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Short-term water stress impacts on stomatal, mesophyll and biochemical limitations to photosynthesis differ consistently among tree species from contrasting climates.
Tree Physiol ; 34(10): 1035-46, 2014 Oct.
Artigo em Inglês | MEDLINE | ID: mdl-25192884
ABSTRACT
Predicting the large-scale consequences of drought in contrasting environments requires that we understand how drought effects differ among species originating from those environments. A previous meta-analysis of published experiments suggested that the effects of drought on both stomatal and non-stomatal limitations to photosynthesis may vary consistently among species from different hydroclimates. Here, we explicitly tested this hypothesis with two short-term water stress experiments on congeneric mesic and xeric species. One experiment was run in Australia using Eucalyptus species and the second was run in Spain using Quercus species as well as two more mesic species. In each experiment, plants were grown under moist conditions in a glasshouse, then deprived of water, and gas exchange was monitored. The stomatal response was analysed with a recently developed stomatal model, whose single parameter g1 represents the slope of the relationship between stomatal conductance and photosynthesis. The non-stomatal response was partitioned into effects on mesophyll conductance (gm), the maximum Rubisco activity (Vcmax) and the maximum electron transport rate (Jmax). We found consistency among the drought responses of g1, gm, Vcmax and Jmax, suggesting that drought imposes limitations on Rubisco activity and RuBP regeneration capacity concurrently with declines in stomatal and mesophyll conductance. Within each experiment, the more xeric species showed relatively high g1 under moist conditions, low drought sensitivity of g1, gm, Vcmax and Jmax, and more negative values of the critical pre-dawn water potential at which Vcmax declines most steeply, compared with the more mesic species. These results indicate adaptive interspecific differences in drought responses that allow xeric tree species to continue transpiration and photosynthesis for longer during periods without rain.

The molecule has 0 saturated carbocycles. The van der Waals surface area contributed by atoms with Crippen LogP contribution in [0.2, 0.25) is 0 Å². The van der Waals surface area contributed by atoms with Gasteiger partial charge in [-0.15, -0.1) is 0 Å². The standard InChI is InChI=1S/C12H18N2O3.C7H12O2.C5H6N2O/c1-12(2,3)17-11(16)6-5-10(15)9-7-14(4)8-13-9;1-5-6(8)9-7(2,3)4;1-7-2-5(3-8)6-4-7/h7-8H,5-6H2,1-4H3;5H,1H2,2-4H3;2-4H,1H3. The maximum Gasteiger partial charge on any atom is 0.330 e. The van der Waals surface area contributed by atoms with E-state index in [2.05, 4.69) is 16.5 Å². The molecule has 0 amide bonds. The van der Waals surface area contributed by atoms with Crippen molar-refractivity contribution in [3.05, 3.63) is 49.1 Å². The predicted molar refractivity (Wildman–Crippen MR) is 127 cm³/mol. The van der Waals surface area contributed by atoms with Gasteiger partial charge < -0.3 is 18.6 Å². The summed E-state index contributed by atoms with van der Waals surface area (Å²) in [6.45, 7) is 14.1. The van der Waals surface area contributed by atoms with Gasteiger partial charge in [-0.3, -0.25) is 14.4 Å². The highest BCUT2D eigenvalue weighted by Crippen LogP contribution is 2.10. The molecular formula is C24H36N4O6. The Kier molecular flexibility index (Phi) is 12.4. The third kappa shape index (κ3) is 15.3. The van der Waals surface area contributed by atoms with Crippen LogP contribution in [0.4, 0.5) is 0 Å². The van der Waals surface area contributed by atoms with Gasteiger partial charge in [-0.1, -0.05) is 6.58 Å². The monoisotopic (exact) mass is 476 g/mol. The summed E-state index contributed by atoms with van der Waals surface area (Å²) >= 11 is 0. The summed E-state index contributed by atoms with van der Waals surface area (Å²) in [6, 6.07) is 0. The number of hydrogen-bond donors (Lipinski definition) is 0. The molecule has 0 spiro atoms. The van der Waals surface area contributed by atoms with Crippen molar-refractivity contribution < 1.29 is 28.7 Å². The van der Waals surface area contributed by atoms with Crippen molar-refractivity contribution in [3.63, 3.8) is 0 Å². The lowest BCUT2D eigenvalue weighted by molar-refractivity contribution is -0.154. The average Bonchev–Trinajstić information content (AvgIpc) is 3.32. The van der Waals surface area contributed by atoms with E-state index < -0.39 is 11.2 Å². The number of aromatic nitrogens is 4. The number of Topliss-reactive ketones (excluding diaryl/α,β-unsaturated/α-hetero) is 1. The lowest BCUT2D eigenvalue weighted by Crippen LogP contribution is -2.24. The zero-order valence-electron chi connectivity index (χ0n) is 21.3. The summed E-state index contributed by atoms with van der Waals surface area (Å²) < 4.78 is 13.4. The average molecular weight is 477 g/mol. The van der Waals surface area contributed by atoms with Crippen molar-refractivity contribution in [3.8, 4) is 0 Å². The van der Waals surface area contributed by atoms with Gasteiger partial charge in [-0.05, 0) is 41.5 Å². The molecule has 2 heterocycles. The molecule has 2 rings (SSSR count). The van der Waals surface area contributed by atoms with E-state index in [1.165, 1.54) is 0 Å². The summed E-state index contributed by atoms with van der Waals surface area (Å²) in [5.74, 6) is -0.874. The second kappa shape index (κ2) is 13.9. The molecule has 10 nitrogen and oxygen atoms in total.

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Texto completo: Disponível Coleções: Bases de dados internacionais Base de dados: MEDLINE Assunto principal: Fotossíntese / Árvores / Folhas de Planta Aspecto clínico: Predição / Prognóstico Idioma: Inglês Revista: Tree Physiol Assunto da revista: Botânica / Fisiologia Ano de publicação: 2014 Tipo de documento: Artigo País de afiliação: Austrália